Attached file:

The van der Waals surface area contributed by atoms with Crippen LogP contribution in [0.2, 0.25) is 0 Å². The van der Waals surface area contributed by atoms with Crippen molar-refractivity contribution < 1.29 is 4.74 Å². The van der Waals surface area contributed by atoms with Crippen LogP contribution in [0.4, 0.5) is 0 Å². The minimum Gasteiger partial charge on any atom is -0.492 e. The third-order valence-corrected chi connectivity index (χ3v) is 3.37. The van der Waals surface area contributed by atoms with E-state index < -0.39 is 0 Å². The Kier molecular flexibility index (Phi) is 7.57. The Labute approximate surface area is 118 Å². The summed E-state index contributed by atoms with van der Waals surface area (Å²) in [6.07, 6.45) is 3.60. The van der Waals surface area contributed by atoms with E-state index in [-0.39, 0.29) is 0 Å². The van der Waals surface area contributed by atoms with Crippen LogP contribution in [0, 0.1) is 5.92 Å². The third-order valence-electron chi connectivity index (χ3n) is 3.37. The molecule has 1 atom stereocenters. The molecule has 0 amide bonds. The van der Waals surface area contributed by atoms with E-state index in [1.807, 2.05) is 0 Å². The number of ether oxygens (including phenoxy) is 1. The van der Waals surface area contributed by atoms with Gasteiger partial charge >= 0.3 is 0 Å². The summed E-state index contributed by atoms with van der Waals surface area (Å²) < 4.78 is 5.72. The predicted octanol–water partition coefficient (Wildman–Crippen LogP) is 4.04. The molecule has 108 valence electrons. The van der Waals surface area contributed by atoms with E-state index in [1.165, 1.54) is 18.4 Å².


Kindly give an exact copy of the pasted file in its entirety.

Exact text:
The van der Waals surface area contributed by atoms with Crippen LogP contribution in [0.2, 0.25) is 0 Å². The van der Waals surface area contributed by atoms with Crippen molar-refractivity contribution < 1.29 is 4.74 Å². The van der Waals surface area contributed by atoms with Crippen LogP contribution in [0.4, 0.5) is 0 Å². The minimum Gasteiger partial charge on any atom is -0.492 e. The third-order valence-corrected chi connectivity index (χ3v) is 3.37. The van der Waals surface area contributed by atoms with E-state index < -0.39 is 0 Å². The Kier molecular flexibility index (Phi) is 7.57. The Labute approximate surface area is 118 Å². The summed E-state index contributed by atoms with van der Waals surface area (Å²) in [6.07, 6.45) is 3.60. The van der Waals surface area contributed by atoms with E-state index in [-0.39, 0.29) is 0 Å². The van der Waals surface area contributed by atoms with Crippen LogP contribution in [0, 0.1) is 5.92 Å². The third-order valence-electron chi connectivity index (χ3n) is 3.37. The molecule has 1 atom stereocenters. The molecule has 0 amide bonds. The van der Waals surface area contributed by atoms with E-state index in [1.807, 2.05) is 0 Å². The number of ether oxygens (including phenoxy) is 1. The van der Waals surface area contributed by atoms with Gasteiger partial charge >= 0.3 is 0 Å². The summed E-state index contributed by atoms with van der Waals surface area (Å²) < 4.78 is 5.72. The predicted octanol–water partition coefficient (Wildman–Crippen LogP) is 4.04. The molecule has 108 valence electrons. The van der Waals surface area contributed by atoms with E-state index in [1.165, 1.54) is 18.4 Å².